Quiet Period is a NCAA rule (Division I coaches only) which consists of about 20 days where coaches are not allowed to go off campus (to a tournament or club facility) to contact or evaluate a player. This is a blessing for Division I college coaches (I’ve heard much jealousy from D-II coaches!) because it allows us to be home for a few weeks and cut our grass (or take a vacation). The irony is that when you do what you love for a living, our vacations are often centered around volleyball. Miami University’s other Assistant Coach, Jenni Hirneisen, has decided to travel to Calgary, Alberta Canada for The Art of Coaching Volleyball Clinic. Why? Because we spend so much time with the game, we only have volleyball friends 🙂
Coaching is a very demanding and competitive profession for very little pay. You may have seen a recent article of Highest Paid State Employees (click here for the graph/article). Basketball or football coaches are amongst the very top in many states. They obviously have greater revenue demands, but we work the same hours. My first assistant coaching job paid me $19,000 per year, followed by a Volunteer position in my second year. We don’t do this for the money.
Unfortunately, I’ve seen too many great coaches leave coaching for other professions. A good coaching friend of mine just left college coaching after 5 years to work at a hotel for twice the pay, half the hours, no travel, and much less responsibility. It’s tempting. I also have too many coaching friends that left the profession to start a family. Many assistant coach’s salaries will not even cover daycare expenses. The spouse is the bread-winner and the coach’s pay isn’t enough to keep these coaches in the business. It’s a shame. I’m not complaining, just the reality of the coaching business. There are sacrifices to be made for a “luxury” job.
Many, too many, sacrifices are also made by high school and club volleyball players across the country. How many kids (and parents) are playing volleyball for that elusive college scholarship? I researched the numbers on college scholarships to learn that only 3% of all high school seniors will earn a volleyball scholarship (not a full scholarship), in any Division (CoachRey.com - Women’s College Volleyball Recruiting Facts). I also posted a great article on the illusion of scholarships Coach Rey - Athletic Scholarships the Illusion of Opportunity. The point being is that I have seen too many volleyball players playing all year round and often missing lifetime memorable events, such as Prom or family vacations.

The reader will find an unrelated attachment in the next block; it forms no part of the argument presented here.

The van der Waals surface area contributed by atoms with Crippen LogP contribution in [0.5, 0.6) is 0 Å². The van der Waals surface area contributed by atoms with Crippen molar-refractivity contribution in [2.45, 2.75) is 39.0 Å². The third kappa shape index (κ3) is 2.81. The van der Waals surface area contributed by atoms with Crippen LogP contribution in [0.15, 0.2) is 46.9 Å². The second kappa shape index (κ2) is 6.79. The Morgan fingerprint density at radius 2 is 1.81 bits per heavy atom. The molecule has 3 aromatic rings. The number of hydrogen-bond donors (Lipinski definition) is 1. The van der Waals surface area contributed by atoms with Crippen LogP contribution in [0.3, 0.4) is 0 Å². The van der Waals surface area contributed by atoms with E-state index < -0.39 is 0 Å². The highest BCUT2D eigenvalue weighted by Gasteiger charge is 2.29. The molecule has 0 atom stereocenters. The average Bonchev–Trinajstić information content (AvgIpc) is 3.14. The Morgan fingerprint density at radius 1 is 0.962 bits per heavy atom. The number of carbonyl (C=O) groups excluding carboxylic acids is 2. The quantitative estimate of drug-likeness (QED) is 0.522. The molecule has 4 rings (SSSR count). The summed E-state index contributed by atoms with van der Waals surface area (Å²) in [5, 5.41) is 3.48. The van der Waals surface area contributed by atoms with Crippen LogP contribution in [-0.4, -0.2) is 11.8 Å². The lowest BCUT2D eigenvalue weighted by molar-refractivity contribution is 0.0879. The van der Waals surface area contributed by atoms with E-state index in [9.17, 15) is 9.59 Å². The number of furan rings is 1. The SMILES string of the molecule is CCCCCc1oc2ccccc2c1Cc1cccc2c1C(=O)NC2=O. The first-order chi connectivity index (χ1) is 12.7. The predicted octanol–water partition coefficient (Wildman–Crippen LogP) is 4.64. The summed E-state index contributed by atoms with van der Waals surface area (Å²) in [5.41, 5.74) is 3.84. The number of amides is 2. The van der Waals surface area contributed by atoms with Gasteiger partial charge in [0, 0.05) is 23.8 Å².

So what does all this have to do with the Quiet Period? In my humble opinion, I believe a large reason club volleyball players enter tournaments to be seen by a college coach to be recruited. The current Quiet Period does not extend long enough (as it ends May 24th this year) and Division I college coaches will be back on the road recruiting at AAUs and USA Volleyball Nationals in June and July (among a few other smaller spotty tournaments).
If we (the NCAA – with the coaches’ push) extend the Quiet Period through July, it is my belief that a lot less teams would enter tournaments in May, June, and July. I believe the National Tournaments would move to the end of April (I have heard rumors of USA Volleyball considering National Tournaments for young age groups to this time of year).
This would give a volleyball reprieve to the kids playing year round (obviously save a great deal of money for parents – probably enough to save for college ;). We would see less overuse injuries of kids coming in to college. These kids might actually miss the game and love playing volleyball again. It would allow college coaches to have a break and somewhat of a real life, (even allow those coaches that earn less than minimum wage to pick-up a summer job), and ultimately have happier volleyball players and coaches across the country. But who am I? Shhh! 🙂